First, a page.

Phase-Contrast and High-Resolution Optics for X-Ray Microscopy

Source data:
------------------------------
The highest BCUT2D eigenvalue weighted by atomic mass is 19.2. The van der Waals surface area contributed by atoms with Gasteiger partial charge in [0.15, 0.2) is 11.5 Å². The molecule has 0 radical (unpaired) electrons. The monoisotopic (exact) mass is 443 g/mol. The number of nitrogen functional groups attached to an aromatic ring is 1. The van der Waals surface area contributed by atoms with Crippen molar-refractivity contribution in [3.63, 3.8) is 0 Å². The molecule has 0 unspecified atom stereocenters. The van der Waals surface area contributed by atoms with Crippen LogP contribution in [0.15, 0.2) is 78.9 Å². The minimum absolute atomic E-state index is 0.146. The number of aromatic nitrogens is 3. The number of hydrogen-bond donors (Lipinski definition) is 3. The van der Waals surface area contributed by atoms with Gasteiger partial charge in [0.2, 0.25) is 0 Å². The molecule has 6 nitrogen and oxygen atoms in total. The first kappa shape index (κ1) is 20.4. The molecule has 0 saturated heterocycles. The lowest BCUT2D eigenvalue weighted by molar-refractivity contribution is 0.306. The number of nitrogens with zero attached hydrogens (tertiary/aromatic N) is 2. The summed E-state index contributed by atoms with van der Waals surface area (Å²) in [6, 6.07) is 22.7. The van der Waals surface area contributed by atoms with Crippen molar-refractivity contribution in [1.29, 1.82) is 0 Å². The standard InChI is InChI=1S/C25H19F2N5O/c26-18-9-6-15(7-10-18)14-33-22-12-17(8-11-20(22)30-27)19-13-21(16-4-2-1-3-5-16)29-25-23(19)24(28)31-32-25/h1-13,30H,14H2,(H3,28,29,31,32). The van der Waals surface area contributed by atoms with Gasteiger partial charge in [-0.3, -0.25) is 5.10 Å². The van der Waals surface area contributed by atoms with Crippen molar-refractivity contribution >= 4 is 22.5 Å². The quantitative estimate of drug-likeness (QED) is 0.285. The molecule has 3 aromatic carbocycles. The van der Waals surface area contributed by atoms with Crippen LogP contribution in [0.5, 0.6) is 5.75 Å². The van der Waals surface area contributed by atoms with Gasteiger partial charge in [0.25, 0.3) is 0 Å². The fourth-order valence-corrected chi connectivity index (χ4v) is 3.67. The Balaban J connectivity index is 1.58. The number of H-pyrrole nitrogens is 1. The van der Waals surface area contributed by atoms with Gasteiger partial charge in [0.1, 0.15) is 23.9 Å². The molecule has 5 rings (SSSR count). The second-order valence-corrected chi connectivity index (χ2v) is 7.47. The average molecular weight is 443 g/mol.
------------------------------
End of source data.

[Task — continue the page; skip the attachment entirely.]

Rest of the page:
Abstract: X-ray microscopy is a well-established technique for nanoscale imaging. Zone plates are used as microscope objectives and provide high resolution, approaching 10 nm, currently limited by fabrication issues. This Thesis presents zone plate optics that achieve either high resolution or phase contrast in x-ray microscopy. The high-resolution optics use high orders of the zone plate, which alleviates the demands on fabrication, and the phase-contrast optics are single-element diffractive optical elements that produce contrast by Zernike or differential-interference contrast methods. The advantage of phase contrast in x-ray microscopy is shorter exposure times, and is crucial in the hard x-ray regime. Microscopy in the absorption‑contrast region of the water-window (2.34 - 4.37 nm) also benefits from these optics. The development of the optics for a laboratory soft x-ray microscope spans from theoretical and numerical analysis of coherence and stray light to experimental implementation and testing. The laboratory microscope uses laser-produced plasma-sources in the water-window and is unique in its design and performance. It will be shown that the laboratory microscope in its current form is a user-oriented and stable instrument, and has been used in a number of applications. The implementation of a cryogenic sample stage for tomographic imaging of biological samples in their natural environment has enabled applications in biology, and 3D x-ray microscopy of cells was performed for the first time with a laboratory instrument.
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